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Contract & Business

What is An Alter Ego Theory And How To Be Protected From It

By December 5, 2022No Comments

To understand what the Alter Ego theory is (aka piercing the corporate veil), we first need to understand that a company (whether it is a partnership, corporation or limited liability) is a “juridical person.” What this means is that a company is (at least under the law) a different person than its owners. It has its own juridical “persona.”

In certain circumstances though, this legal fiction or “veil” can be undone if the owners of the juridical shell engage in certain inappropriate acts. The “veil” can be pierced, and the company shell can be considered an “alter ego” of the owner—a different version of the owner himself. This can happen even when the owner of an entity is another entity. “In determining whether the corporate veil should be pierced, the relationship between the parent corporation and its subsidiary must be examined.” Ocala Breeders’ Sales Co. v. Hialeah, Inc., 735 So. 2d 542, 543 (Fla. 3d DCA 1999). In order to be liable for the acts of its subsidiary, the parent corporation “must exercise control to the extent the subsidiary manifests no separate corporate interests of its own and functions solely to achieve the purposes of the dominant corporation.” Enic, PLC v. F.F. S. & Co., 870 So. 2d 888, 891 (Fla. 5th DCA 2004). That is, “[a] parent corporation will not be held liable for the actions of its subsidiary unless the subsidiary is deemed to be a mere instrumentality of the parent.” Am. Int’l Grp., Inc. v. Cornerstone Buss., Inc., 872 So. 2d 333, 337 (Fla. 2d DCA 2004).

One of the signs that one entity does not really is total domination. The fourth district court of appeals have held that “[t]otal domination, if established by competent evidence, will justify piercing a corporate veil.” Church of Scientology v. Blackman, 446 So. 2d 190, 192 (Fla. 4th DCA 1984).

Piercing the corporate veil has been found to be warranted, for example, when both parent and subsidiary were controlled by the same person, subsidiary operated out of the same facilities as parent, the subsidiary’s contracts were performed by an employee of parent, parent owned all of subsidiary’s stocks, subsidiary had never been capitalized, all funds earned by subsidiary were deposited into parent’s bank account, subsidiary’s financial obligations were paid by checks drawn on the parent’s bank account, and subsidiary had no bank accounts. See Ocala Breeders’ Sales, 735 So. 2d at 543; see also 17315 Collins Ave., LLC v. Fortune Dev. Sales Corp., 34 So. 3d 166, 168 (Fla. 3d DCA 2010) (parent and subsidiary were alter egos where subsidiary was owner, developer, and operating entity for condominium development and the parent owned membership interests of the subsidiary and was managing member, but did not conduct any operations, have any employees or payroll, or have any bank accounts); cf. Salkin v. Chira (In re Chira), 353 B.R. 693, 736 (Bankr. S.D. Fla. 2006) (parent corporation liable for the subsidiary’s debt where the subsidiary “had no bank account, no assets, no capital, and no employees”).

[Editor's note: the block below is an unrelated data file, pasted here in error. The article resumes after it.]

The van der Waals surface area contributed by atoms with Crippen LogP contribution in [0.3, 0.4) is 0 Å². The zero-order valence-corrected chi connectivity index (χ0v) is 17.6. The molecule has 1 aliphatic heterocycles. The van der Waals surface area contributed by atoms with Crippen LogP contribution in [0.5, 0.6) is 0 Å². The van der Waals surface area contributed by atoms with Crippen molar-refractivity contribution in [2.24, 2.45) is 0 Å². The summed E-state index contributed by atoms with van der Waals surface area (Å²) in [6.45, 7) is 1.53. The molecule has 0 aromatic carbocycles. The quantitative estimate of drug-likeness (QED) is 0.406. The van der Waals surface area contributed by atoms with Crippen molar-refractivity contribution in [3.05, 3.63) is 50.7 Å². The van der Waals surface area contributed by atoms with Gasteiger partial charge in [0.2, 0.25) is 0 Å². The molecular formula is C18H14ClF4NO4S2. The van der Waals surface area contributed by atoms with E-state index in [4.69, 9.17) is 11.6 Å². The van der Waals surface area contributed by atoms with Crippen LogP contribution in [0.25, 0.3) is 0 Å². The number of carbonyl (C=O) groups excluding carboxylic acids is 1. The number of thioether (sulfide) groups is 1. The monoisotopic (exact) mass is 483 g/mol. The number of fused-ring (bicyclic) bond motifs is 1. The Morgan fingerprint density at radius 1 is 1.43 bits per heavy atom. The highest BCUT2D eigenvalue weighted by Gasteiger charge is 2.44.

As you can see in Florida’s precedent, one of the very first things owners must do in order to be protected from a potential plaintiff trying to establish an alter ego claim is separation. It is important that the company owner (or owner himself, if a person) always keep separate accounts, assets, employees, or offices, when possible. The more you commingle the two, the more likely that an entity will expose itself to be pierced.

In cases where the owner of an entity is an actual person, it is very important that that owner do not use the company as his/her personal purse. When the owner does not have a salary, a separate account for expenses and simply runs the entity as its personal fiefdom, he is exposing the entity to an alter ego claim. While alter ego claims are difficult to prove, company owners should still be careful. The last thing an owner wants is to be faced with a plaintiff digging into his finances through the litigation discovery process.

For more information about our business litigation practice email attorney Eduardo A. Maura at Eduardo@ayalalawpa.com or call 305-570-2208.

You can also schedule your case evaluation online at: https://www.lawayala.com/consultation/

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